Criminalization and the Role of Theory
Criminal law scholarship tends too often to be conducted exclusively as either traditional blackletter law, as high moral philosophy, or as an exercise in socio-legal or law-in-context theorising. Yet it is a mistake to think that arguments about the criminal law can be propounded exclusively within any one of these domains, for even the most specific problems can generate especially difficult theoretical questions. This book shows that one should not formulate criminal laws without reference to the underlying principles of criminalisation. Not only punishment but also proscription and censure must be justified. Whether a contribution discusses the law's conceptions of culpability and harm as doctrines, or in application to more particular areas of legal rules, theory is at work at every stage. The chapters in this collection, then, illustrate some of the ways in which rival accounts of culpability and wrongdoing, over which academics do battle (both in this volume and elsewhere) from their ivory towers, can have real, practical implications for the criminal law.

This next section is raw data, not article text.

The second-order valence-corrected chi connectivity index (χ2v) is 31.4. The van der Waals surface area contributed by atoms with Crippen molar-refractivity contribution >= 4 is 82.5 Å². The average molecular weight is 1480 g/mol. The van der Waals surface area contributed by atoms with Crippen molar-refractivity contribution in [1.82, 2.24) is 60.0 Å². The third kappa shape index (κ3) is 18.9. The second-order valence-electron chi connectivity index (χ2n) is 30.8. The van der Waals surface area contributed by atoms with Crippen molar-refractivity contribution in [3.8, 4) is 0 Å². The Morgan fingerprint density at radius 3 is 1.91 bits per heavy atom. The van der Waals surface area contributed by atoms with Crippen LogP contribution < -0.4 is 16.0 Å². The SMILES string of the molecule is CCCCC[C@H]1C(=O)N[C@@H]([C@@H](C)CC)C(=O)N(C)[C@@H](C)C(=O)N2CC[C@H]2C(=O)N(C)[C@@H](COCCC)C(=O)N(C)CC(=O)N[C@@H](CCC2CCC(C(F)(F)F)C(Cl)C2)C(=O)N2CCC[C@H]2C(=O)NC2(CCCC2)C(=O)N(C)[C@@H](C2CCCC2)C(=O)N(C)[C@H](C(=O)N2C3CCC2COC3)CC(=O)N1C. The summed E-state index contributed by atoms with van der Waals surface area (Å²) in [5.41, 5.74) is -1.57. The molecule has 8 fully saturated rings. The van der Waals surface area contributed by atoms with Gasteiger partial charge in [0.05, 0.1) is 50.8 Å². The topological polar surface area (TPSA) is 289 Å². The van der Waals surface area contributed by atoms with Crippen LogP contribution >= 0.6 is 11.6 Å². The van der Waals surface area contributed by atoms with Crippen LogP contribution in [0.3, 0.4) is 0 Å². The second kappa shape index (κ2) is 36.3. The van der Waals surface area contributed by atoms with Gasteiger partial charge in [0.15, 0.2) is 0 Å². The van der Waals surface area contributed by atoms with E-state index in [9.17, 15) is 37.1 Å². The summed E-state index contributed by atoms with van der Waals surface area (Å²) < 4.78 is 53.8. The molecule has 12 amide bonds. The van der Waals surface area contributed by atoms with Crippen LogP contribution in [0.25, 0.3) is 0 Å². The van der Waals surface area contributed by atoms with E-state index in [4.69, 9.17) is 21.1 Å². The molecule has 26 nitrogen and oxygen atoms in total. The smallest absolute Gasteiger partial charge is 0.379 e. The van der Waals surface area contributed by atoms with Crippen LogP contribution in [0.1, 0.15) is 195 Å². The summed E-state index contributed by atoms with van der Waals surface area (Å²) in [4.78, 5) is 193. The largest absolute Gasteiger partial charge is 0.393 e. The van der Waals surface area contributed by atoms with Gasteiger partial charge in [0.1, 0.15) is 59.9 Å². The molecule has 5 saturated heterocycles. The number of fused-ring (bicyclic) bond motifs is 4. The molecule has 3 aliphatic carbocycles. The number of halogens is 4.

Oxford Scholarship Online requires a subscription or purchase to access the full text of books within the service. Public users can however freely search the site and view the abstracts and keywords for each book and chapter.
If you think you should have access to this title, please contact your librarian.